can trace his best deeds very largely to the influence of some little stanza or couplet early stored away in his memory and coming ever freshly to mind in after years as the embodiment of truest wisdom.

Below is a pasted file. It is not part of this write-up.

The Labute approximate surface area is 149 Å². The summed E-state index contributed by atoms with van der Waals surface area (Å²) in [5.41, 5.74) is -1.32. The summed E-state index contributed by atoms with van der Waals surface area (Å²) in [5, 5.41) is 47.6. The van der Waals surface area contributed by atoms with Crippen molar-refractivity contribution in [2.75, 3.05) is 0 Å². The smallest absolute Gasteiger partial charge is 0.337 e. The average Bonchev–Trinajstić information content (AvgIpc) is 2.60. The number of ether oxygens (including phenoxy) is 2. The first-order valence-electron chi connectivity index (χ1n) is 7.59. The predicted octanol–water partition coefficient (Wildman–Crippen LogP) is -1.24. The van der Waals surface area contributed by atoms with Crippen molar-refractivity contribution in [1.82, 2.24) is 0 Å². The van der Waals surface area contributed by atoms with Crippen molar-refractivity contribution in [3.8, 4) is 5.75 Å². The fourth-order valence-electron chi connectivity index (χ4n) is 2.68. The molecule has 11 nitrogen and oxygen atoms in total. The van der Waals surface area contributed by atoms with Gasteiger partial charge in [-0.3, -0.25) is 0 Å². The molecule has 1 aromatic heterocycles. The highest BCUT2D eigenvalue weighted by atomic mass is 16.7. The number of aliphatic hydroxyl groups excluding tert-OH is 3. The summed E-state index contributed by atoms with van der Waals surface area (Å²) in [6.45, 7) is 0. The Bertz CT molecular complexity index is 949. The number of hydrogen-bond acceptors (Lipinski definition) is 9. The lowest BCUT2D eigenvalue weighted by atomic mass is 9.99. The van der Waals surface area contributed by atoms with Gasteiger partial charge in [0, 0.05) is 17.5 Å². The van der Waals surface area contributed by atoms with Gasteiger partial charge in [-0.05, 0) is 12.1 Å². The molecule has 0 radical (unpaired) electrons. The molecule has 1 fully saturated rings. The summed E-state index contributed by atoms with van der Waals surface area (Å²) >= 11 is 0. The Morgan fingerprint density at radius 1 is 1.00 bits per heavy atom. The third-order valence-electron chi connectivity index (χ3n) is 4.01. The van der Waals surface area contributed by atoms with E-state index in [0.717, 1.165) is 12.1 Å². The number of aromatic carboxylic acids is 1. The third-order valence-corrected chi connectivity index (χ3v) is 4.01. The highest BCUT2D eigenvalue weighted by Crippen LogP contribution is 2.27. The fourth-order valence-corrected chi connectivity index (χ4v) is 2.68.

We cannot guarantee in all cases the absolute correctness of the forms of the poems given, though much pains have been taken to ensure accuracy; but authors themselves make changes in their productions at different times in different editions. Nor have we always been able to trace the poem to its source. Slips and errors of various kinds can hardly be avoided in such matters. Even so competent an editor as John G. Whittier, in his "Songs of Three Centuries," ascribes "Love divine, all love excelling" to that bitter Calvinist, Augustus M. Toplady, giving it as the sole specimen of his verse; when it was really written by the ardent Arminian, Charles Wesley, with whom Toplady was on anything but friendly terms. If Whittier could make a blunder of this magnitude we may be pardoned if possibly a keen-eyed